Recently I’ve heard from a number of authors who have been taken to the cleaners by a new, more polished version of the old Hollywood scam. But it now piggy-backs on the “Netflix feeding frenzy” of the pandemic years.

The Better Business Bureau of New York has posted some hair-raising stories, all pretty similar to what I’ve heard from writers on social media. It’s a convincing scam, and a lot of authors are falling for it.

Like the classic Hollywood book-to-film scam, this is usually initiated by a cold-call from somebody with excellent English skills who sounds very professional.

They offer to have one of their writers adapt the author’s book for the screen with a full screenplay or a “treatment” — for a hefty fee. Then, they promise, they will show it to their eagerly waiting contacts at streaming services like Netflix, Amazon, Hulu, HBO, etc. And there’s a money-back guarantee.

As soon as the writer pays them, they pressure him for more money. They need thousands more for murky “license fees” and “international taxes.” They need it tomorrow, or the deal will fall through.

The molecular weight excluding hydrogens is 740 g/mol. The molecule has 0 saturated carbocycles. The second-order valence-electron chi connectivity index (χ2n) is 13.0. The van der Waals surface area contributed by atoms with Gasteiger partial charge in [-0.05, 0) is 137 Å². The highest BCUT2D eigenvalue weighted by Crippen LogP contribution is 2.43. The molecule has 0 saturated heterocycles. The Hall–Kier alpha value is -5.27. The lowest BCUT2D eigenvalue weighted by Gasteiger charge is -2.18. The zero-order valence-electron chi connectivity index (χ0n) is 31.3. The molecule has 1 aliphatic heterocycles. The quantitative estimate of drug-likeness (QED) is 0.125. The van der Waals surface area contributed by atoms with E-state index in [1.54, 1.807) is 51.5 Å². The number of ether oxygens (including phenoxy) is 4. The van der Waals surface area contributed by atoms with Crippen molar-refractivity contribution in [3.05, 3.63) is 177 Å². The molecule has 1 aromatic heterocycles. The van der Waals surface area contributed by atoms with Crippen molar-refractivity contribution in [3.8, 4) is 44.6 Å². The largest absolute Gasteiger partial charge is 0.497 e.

Once the author gets fed up with hemorrhaging money and says he’s had enough, the scammer gets verbally abusive. It’s all the author’s fault and he could have had a deal if he hadn’t screwed it up.

Then the scammer disappears.

Good luck trying to collect on that money-back guarantee.

Many Book-to-Film Scams are the Spawn of Author Solutions

The slickest of the new book-to-screen scam operations comes from a company in the Philippines. (Probably a spawn of Author Solutions, which was headquartered there, and trained 100s of scammers to feed off the dreams of newbie writers.) It has a clever cover story left over from their last con, the pay-to-play magazine interview scam.

These people now appear to run their fairly legitimate literary magazine as a front. This real — if not widely circulated — magazine publishes fiction and poetry by emerging writers. The copy may or may not be screened or edited. I haven’t seen any of the content, but the cover looks fairly convincing. And it’s a great way to reel in new, naïve writers.